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Biopharm Drug Dispos. 2000 May;21(4):129-38.

Quantitative prediction of catalepsy induced by amoxapine, cinnarizine and cyclophosphamide in mice.

Author information

1
Department of Medico-Pharmaceutical Sciences, Graduate School of Pharmaceutical Sciences, Kyushu University, Higashi-ku, Fukuoka, Japan.

Abstract

Parkinsonism can be a side effect of antipsychotic drugs, and has recently been reported with peripherally acting drugs such as calcium channel blockers, antiarrhythmic agents and so on. In this study, we examined the quantitative prediction of drug-induced catalepsy by amoxapine, cinnarizine and cyclophosphamide, which have been reported to induce parkinsonism. Dose-dependent catalepsy was induced by these drugs in mice. In vivo dopamine D(1), D(2) and muscarinic acetylcholine (mACh) receptor occupancies by these drugs in the striatum were also examined. The in vitro binding affinities (K(i) values) of amoxapine and cinnarizine to dopamine D(1), D(2) and mACh receptors in rat striatal synaptic membrane were 200 and 2900 nM, 58.4 and 76.4 nM and 379 and 290 nM, respectively. Cyclophosphamide did not bind to these receptors at concentrations up to 100 microM. Twenty drugs, including those mentioned above, showed a significant correlation between the observed intensity of catalepsy and the values predicted with a pharmacodynamic model (Haraguchi K, Ito K, Kotaki H, Sawada Y, Iga T. Prediction of drug-induced catalepsy based on dopamine D(1), D(2), and muscarinic acetylcholine receptor occupancies. Drug Metab Disp 1997; 25: 675-684) based on in vivo occupancy of dopamine D(1), D(2) and mACh receptors. We conclude that occupancy of dopamine D(1) and D(2) receptors contributes to catalepsy induction by amoxapine and cinnarizine.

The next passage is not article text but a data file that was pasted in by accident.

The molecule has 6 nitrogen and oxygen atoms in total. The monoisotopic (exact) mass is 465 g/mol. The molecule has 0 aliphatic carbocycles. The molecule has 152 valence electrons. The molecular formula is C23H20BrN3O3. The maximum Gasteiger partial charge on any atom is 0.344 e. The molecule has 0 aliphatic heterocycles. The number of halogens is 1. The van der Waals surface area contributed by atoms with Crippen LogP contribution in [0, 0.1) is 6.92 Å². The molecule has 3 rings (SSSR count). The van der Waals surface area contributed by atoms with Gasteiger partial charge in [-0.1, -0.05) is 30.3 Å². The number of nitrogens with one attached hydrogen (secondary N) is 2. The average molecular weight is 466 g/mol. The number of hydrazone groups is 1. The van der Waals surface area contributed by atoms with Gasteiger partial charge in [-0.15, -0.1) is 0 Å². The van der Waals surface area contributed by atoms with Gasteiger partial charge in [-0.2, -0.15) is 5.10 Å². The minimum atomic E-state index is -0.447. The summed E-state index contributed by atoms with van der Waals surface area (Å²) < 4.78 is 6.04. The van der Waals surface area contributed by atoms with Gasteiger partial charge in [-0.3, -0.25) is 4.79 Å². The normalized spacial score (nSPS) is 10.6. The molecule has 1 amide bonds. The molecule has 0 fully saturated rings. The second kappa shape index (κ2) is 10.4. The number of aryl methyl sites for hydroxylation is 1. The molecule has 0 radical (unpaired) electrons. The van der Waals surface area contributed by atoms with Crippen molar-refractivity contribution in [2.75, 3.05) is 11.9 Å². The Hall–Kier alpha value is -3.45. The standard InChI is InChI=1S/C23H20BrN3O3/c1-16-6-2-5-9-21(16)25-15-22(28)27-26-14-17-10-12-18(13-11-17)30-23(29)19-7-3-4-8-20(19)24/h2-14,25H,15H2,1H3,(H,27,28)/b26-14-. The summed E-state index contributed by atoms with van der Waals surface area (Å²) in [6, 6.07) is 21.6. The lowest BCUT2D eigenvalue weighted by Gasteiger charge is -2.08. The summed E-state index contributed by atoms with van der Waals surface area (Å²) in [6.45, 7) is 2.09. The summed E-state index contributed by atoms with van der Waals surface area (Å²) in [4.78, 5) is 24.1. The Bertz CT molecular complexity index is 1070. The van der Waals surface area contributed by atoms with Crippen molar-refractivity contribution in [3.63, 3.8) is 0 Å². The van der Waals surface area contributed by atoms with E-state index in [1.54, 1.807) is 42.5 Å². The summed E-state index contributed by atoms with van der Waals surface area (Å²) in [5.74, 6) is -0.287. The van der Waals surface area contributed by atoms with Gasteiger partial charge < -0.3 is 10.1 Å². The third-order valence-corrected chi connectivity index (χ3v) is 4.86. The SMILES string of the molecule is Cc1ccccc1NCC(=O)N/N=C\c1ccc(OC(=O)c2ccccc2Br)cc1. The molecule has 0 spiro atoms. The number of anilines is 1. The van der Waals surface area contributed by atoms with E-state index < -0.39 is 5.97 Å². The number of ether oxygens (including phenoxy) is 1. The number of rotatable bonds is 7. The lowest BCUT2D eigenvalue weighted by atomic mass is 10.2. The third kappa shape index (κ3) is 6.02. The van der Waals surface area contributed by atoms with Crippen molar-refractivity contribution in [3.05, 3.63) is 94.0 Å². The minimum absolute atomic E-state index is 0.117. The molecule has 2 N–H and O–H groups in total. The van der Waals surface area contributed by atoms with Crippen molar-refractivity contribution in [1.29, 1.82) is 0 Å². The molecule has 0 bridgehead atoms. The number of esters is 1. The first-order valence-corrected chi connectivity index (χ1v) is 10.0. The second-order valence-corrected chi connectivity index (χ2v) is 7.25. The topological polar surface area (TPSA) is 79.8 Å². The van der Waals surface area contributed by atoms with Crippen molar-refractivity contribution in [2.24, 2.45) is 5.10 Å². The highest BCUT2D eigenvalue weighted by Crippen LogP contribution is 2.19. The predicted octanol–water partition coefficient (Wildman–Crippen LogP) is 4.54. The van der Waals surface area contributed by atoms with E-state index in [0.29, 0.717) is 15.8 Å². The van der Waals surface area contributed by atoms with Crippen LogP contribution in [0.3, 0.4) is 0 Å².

PMID:
11180191
[Indexed for MEDLINE]

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